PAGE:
Childsplay's A Tale of Two Cities a treat for theater fans, though not necessarily for children
If I have a quibble with Childsplay's A Tale of Two Cities, it's that it's too smart for children. Kids tend not to notice the kind of subtle beauty that Dwayne Hartford has brought to his adaptation of the Charles Dickens classic; they aren't built to appreciate the skill it takes to streamline a complex set of stories into slick entertainment that's still stuffed with Dickensian flair. But if Arizona's professional children's theater has failed to dumb down Dickens, that's merely one more reason to admire this stunning world première, which I was fortunate enough to see on opening night. From the moment Jon Gentry appeared at the top of the show dressed as Phil Spector in fur vest and Prince Valiant wig, it was clear that this was going to be a rare night of theater.
Purists looking for each of the plots and subplots contained in Dickens' novel will be disappointed, as Hartford has stripped away all but the central tale of the French aristocrat and British barrister in love with the same woman. He's transformed many of the most recognizable passages into jaunty banter and an occasional narrative spoken to the audience, and turned the book's central love story into a backdrop for a clever lesson on the French Revolution.
Director David Saar punches up scenes both thrilling (a fatal carriage crash) and more mundane (a pair of courtroom sequences), and David Barker's comic fight sequence provides some necessary levity late in Act Two, all on a gorgeous, two-tiered set that accommodates locales as diverse as a French alleyway and an English drawing room.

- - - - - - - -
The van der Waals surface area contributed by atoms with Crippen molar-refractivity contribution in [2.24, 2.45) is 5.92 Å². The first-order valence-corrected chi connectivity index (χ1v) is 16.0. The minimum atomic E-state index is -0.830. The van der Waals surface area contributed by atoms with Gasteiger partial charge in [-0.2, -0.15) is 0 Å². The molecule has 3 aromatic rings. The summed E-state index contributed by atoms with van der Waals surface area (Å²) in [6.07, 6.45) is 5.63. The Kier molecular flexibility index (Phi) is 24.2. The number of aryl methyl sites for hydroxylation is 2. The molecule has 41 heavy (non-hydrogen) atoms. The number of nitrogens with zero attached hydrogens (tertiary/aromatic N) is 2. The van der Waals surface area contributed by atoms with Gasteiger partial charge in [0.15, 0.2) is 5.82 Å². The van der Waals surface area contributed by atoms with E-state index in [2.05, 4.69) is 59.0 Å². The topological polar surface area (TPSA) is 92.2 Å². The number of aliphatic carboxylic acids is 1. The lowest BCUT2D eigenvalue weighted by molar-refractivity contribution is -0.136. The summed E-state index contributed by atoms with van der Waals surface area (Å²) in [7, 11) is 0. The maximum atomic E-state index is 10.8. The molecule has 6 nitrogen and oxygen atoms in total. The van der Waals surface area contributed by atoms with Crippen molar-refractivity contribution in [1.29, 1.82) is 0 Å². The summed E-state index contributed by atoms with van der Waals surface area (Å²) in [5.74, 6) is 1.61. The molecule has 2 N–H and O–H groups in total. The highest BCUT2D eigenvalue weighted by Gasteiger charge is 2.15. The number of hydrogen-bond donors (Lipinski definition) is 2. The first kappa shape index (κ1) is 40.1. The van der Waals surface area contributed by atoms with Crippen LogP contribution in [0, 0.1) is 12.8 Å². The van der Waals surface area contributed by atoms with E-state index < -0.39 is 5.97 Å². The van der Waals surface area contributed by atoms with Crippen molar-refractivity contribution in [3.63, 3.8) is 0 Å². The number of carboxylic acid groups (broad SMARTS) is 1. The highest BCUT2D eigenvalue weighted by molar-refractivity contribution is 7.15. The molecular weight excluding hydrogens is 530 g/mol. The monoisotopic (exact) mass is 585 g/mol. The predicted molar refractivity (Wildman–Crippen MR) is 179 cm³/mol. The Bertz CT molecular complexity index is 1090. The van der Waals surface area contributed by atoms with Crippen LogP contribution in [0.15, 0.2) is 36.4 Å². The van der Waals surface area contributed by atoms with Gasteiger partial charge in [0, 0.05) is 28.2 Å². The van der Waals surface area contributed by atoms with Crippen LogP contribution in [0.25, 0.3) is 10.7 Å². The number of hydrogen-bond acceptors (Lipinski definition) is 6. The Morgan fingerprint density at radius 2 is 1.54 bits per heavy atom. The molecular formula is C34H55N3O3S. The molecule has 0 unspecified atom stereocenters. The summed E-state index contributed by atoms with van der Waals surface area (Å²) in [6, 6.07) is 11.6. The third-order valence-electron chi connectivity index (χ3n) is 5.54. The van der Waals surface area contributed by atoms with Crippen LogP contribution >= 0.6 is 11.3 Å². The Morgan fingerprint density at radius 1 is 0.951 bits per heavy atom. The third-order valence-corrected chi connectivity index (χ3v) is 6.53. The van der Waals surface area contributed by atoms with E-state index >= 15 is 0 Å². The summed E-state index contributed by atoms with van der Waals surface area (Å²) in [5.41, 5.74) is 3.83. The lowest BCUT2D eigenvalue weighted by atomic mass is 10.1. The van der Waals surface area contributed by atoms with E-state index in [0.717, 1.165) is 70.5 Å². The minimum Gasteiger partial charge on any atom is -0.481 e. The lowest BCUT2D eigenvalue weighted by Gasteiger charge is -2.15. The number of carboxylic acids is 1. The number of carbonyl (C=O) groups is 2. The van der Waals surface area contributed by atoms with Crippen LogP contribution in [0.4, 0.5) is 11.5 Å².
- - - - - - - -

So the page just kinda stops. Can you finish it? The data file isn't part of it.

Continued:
The cast is superb. Gentry is, as ever, magnificent in several different roles, most notably the vainglorious Marquis, whose arch delivery, shiny pate, and colossal dressing gown reminded me of both Nosferatu and Bette Davis' portrayal of Queen Elizabeth. D. Scott Withers brings grace and dignity to Sydney Carton, a character I remember as weak-willed and shrill in the novel. And Debra K. Stevens, whose marvelously dour Madame Defarge seethes with palpable rage, makes even the smallest bits of dialogue sing with emotion. She fretted and fumed and snarled with sarcasm, and I was unable to take my eyes off her.
If other performers are overshadowed by this trio of Childsplay regulars, they are, at least, as strikingly attired in Connie Furr-Soloman's stunning creations. The designer has blended the belted tunics and brocaded vests of the French aristocracy with punk-inspired leatherette leggings and merry widows; this dazzling Rococo-meets-Mad-Max couture lends a more contemporary feel to Dickens' historical tale.
Teenagers will probably admire these dazzling costumes, and though I worry that younger children won't respond to this dark, dense retelling of a classic, I'm certain that any fan of great theater and fine storytelling will.
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